Donald Trump’s luck might have finally run out in New York, as prosecutors are ready to take on the former president for his hush money payment to adult film star Stormy Daniels. Mike Papantonio & Farron Cousins discuss more.
*This transcript was generated by a third-party transcription software company, so please excuse any typos.
Mike Papantonio: Donald Trump’s luck might have finally run out in New York as prosecutors are ready to take on the former president for his hush money payment to adult star Stormy Daniels. Ring of Fire’s Farron Cousins joins me to talk about it. Wow, what a case. You know, as I look at this, I love, I love to see all the law professors line up on a case like this. And if you read the law professor’s take on it, the case may be DOA. I mean, they say that because, yeah, he can win. The prosecutor can win in New York. I mean, he, you’re gonna have a blue juror. You know, you’re gonna have blue judges. He can win there. But the appellate issue is really sticky here, isn’t it?
Farron Cousins: It truly is because, you know, they have these interlocutory appeals, which basically means before you even get a judgment in that jury trial, assuming you even go that far, the defense can appeal this, and they can basically pick it apart. Say, we’re gonna appeal this part, we’re gonna appeal the statute of limitations. We’re gonna appeal on this piece of evidence. We’re gonna appeal this. They can tie it up possibly for years.
Mike Papantonio: Oh, they can, they can.
Farron Cousins: With these appeals.
Mike Papantonio: Well, okay. So first of all, you move to dismiss. I think, let me make a prediction. The move to dismiss is gonna be somehow centered on a constitutional question. The constitutional question is, can a state prosecutor go ahead and piggyback a federal claim with the state claim? The underlying claim in the state case is the records, the business records fraud. Where fraud, where apparently, if you believe what’s said here, Trump said to his lawyer, Cohen, go ahead and pay off McDougal and pay off Stormy Daniels and then disguise the payoff. Make it look like it was legal services. And then we’re gonna open an account offshore. It’s gonna be an offshore account. You can pay through there and disguise it. If they pin all that, it certainly looks like intent to me. I mean, I think the intent question is pretty straightforward. But I gotta tell you, this case fails.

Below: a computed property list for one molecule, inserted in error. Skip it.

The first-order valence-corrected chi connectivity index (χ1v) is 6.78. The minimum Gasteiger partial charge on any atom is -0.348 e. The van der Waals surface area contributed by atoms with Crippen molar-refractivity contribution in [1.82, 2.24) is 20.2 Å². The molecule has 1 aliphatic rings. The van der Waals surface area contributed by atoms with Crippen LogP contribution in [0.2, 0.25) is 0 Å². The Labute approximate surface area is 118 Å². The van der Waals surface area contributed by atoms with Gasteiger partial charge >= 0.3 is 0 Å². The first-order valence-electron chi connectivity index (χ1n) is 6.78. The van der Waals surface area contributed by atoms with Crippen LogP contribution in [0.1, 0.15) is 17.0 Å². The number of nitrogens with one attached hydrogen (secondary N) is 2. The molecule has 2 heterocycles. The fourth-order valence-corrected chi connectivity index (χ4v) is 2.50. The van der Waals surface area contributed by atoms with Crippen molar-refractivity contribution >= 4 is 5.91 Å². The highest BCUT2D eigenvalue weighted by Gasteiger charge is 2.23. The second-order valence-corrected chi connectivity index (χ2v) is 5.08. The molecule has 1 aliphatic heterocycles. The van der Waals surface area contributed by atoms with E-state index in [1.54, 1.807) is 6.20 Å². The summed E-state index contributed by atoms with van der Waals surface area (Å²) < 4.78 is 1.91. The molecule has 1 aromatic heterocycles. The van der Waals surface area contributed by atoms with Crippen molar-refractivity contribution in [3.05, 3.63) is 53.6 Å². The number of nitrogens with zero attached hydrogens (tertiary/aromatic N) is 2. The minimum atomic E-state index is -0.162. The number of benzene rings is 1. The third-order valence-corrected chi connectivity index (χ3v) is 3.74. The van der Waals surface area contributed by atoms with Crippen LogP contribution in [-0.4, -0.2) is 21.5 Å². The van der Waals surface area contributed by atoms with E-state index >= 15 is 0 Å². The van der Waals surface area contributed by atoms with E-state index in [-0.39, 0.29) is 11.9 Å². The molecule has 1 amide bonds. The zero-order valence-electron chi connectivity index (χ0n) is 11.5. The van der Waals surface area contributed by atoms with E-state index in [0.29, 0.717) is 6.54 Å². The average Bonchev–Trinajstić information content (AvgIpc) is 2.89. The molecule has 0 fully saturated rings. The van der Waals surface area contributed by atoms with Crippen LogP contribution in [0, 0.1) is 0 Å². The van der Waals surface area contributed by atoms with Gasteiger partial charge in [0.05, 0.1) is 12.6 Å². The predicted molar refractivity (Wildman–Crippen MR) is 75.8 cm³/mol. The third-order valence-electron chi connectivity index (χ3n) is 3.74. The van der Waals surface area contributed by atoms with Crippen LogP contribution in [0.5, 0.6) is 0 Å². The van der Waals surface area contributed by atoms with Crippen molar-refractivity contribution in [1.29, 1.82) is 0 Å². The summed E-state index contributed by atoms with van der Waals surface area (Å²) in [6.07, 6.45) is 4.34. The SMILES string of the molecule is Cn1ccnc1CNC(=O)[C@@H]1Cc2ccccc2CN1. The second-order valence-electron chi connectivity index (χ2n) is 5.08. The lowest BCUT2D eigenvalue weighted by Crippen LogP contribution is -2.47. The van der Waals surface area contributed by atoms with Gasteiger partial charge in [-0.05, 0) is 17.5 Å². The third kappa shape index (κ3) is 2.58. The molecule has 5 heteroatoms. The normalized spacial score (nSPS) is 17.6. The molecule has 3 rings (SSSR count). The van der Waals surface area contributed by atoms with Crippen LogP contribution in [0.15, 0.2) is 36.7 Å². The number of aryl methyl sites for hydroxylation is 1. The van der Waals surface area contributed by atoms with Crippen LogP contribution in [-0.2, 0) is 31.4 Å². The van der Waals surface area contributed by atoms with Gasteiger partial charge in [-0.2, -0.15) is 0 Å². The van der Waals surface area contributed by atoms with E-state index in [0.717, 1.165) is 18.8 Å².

It fails on a constitutional level, and I think Bragg, maybe he’s just hoping he can take Trump out of the picture. He certainly can. But with interlocutory appeals, with the number of gyrations that defense is gonna be able to do on this case, I think you gotta due process argument here. I mean, that’s a fundamental due process argument. And that is that, you know, you’ve got, you’ve gotta be able to say, first of all, did he know, did Trump know when he was doing this, that it was violating this statute, this new law that has been created by Bragg? You see what I’m saying? He’s creating a new law. And if you look at the best case for him is to say it’s a due process argument. So let’s assume I did that. Let’s assume I told Cohen that he could do that. I didn’t know that there was this thing that was invented by Bragg, and therefore it is a due process argument. There’s so many ways that he can delay this. There’s so many ways that the presidential election can be over by the time this is done. And Bragg could come out looking like a fool. I’m sure he is aware of that. I like that he’s taking a chance. I like that he’s taking a shot at it. Who knows?
Farron Cousins: Well, to me, the whole thing is weird that he chose to revive this whole Stormy Daniel’s issue in the first place. We know from last year when Alvin Bragg took over, he actually squashed the investigation and the pending indictments that Mark Pomerantz and Cyrus Vance had already written for the actual financial crimes, the bank fraud, the tax fraud, all of that. They were ready within days to indict. Bragg came in and said, no, no, no. We’re not gonna do that.